But the truth is that you will more likely annoy members of your team who think they are being singled out and there’s a good chance, either through ignorance or deliberate obstruction, some employees will claim they’re at full capacity already and cannot complete extra work.

This roadblock means a cultural change needs to take place. Cultural changes take  time and effort but the good news is that it’s very budget friendly, having almost no extra cost at all. We’ll explore the theory in a little more depth, but, in short, here’s how to boost productivity and make a cultural change.


How To Improve Productivity Without A Budget

  1. Promote the idea that each and every employee is working for the same business, towards the same shared goal: a successful and secure future.
  2. Involve employees in the planning and decision making process of their tasks as much as is possible. They will feel more invested and work more keenly.
  3. Understand that Millennials and Generation-Z aged employees operate differently to Baby Boomers and other older workers. They see work as part of life not just a job, they might work at a different pace, work through their lunch and stay late if it means they can spend other parts of the day off-task. Bear this in mind.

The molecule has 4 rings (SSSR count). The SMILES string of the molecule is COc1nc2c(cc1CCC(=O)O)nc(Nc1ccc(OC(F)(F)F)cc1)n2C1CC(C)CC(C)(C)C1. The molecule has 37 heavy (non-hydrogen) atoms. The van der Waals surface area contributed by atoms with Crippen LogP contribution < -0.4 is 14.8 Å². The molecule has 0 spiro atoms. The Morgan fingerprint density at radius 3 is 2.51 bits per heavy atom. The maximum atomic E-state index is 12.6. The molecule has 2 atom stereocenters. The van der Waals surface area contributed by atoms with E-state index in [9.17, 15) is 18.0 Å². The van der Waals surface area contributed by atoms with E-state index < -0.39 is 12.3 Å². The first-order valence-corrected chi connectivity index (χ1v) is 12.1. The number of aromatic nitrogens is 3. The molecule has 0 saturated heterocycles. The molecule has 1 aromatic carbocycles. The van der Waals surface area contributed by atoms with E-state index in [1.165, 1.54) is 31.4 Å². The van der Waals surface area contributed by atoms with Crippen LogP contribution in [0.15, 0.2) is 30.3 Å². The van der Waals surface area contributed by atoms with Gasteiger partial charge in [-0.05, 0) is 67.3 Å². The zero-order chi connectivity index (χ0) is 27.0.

4. Give staff different places to work in the office. People work at different paces and on different types of jobs, so why do all staff have to sit together in a noisy, open plan office? Letting staff choose where to work lets them own their working day more and feeds productivity.


As supported by this 2001 study from Harvard and the Massachusetts Institute of Technology, higher productivity is not linked to employers who adopt a particular working practice but how a working practice is implemented instead.

“How working practice is implemented” means joint decision making, joint planning and more cohesiveness between manager and team members, rather than the traditional top-down avenue of dialogue. This theory is backed up by other studies, such as this piece, published in the Academy Of Management Journal, which links highly involved work practices with higher productivity.